Thursday, October 17, 2013

The Road Behind

View from the last car on Amtrak's Empire Builder
Cascade Mountains, WA

Guess It Wasn't Working Out

From a Flathead Valley (Montana) morning paper delivered to our sleeper car, one of the liveliest ledes I've read in a long time:

Vanderbilt Private Rail Car, Old Blue Eyes, and A Dream Holiday

On one of our stops where we're permitted to get off the train for fresh air and a stretch (these are few and far between), I spy a grand old train car attached to the back of our train, in fact to our sleeper car.

It has a fascinating history:
New York Central 3 was one of four sister cars commissioned in 1927 by the New York Central Railroad and placed into service in 1928. However, its amenities were considerably different from the other three cars, because it was designed as the personal office car of Harold Sterling Vanderbilt, the last of the famous Vanderbilt Family to direct the New York Central Railroad. The most significant difference: It had a huge brick fireplace in the dining room. (Unfortunately, the fireplace was removed during a major post-war rebuild, and replaced by the present mahogany breakfront, which is an exact replica of the breakfronts initially built for the other three cars.)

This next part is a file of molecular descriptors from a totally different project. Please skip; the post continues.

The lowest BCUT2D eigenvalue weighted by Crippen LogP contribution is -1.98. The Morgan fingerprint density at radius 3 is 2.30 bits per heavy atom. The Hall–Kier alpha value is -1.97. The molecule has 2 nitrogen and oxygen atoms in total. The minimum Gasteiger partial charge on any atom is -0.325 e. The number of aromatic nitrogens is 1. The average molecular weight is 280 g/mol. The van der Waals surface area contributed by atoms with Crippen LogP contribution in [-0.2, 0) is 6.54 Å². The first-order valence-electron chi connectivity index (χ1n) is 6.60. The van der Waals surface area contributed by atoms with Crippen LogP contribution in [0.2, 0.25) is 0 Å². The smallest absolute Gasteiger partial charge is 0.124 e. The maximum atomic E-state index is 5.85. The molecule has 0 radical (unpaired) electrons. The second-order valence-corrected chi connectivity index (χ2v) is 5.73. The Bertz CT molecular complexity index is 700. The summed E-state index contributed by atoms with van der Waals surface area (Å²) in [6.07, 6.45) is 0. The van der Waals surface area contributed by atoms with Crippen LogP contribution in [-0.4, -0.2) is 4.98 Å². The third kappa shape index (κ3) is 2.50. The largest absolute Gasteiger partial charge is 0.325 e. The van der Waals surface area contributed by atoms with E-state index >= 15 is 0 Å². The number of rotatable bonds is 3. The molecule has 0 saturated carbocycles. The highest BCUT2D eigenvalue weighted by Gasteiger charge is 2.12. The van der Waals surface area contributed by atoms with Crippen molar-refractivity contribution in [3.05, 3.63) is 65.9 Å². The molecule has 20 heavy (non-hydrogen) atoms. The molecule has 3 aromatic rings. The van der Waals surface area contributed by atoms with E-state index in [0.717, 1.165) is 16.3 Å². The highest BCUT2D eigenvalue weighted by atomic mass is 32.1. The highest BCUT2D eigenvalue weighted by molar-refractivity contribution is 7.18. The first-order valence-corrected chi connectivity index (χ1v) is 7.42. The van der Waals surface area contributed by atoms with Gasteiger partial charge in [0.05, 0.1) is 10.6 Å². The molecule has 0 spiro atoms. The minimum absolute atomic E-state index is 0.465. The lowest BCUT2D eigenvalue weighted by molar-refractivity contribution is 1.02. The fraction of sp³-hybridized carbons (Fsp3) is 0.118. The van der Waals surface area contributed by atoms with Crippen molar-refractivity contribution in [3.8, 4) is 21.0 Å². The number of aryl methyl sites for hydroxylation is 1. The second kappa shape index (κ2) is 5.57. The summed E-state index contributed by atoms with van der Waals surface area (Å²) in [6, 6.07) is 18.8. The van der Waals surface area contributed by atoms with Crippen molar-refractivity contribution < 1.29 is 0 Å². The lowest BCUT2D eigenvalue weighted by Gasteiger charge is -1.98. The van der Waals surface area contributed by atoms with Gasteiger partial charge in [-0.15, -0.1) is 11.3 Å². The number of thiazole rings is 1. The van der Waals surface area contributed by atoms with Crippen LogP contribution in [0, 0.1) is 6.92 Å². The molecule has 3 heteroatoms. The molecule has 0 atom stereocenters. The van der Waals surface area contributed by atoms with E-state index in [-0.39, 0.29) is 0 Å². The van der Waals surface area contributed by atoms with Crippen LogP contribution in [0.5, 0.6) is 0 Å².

Just now, on a fresh-air stop in Minneapolis-St Paul, we saw two more, this one from about 1914, with three staterooms, dining area, and staff facilities. Recently it joined half a dozen other such cars on a coast-to-coast trip for an artist/musician group playing in various cities across the country. Doesn't that sound like fun?

I fell instantly in love
with this car from the 20s

All these old cars hook up to Amtrak to move their passengers down the line. The guy in charge of this one said it was Frank Sinatra's favorite car.

Check out the observation area...

Plus, this little guy, along for the ride but pouting because he was sent back inside for running.

Can't get onto the website to read about its history, but you might be able to:
Wouldn't it be a dream vaca to charter one of these?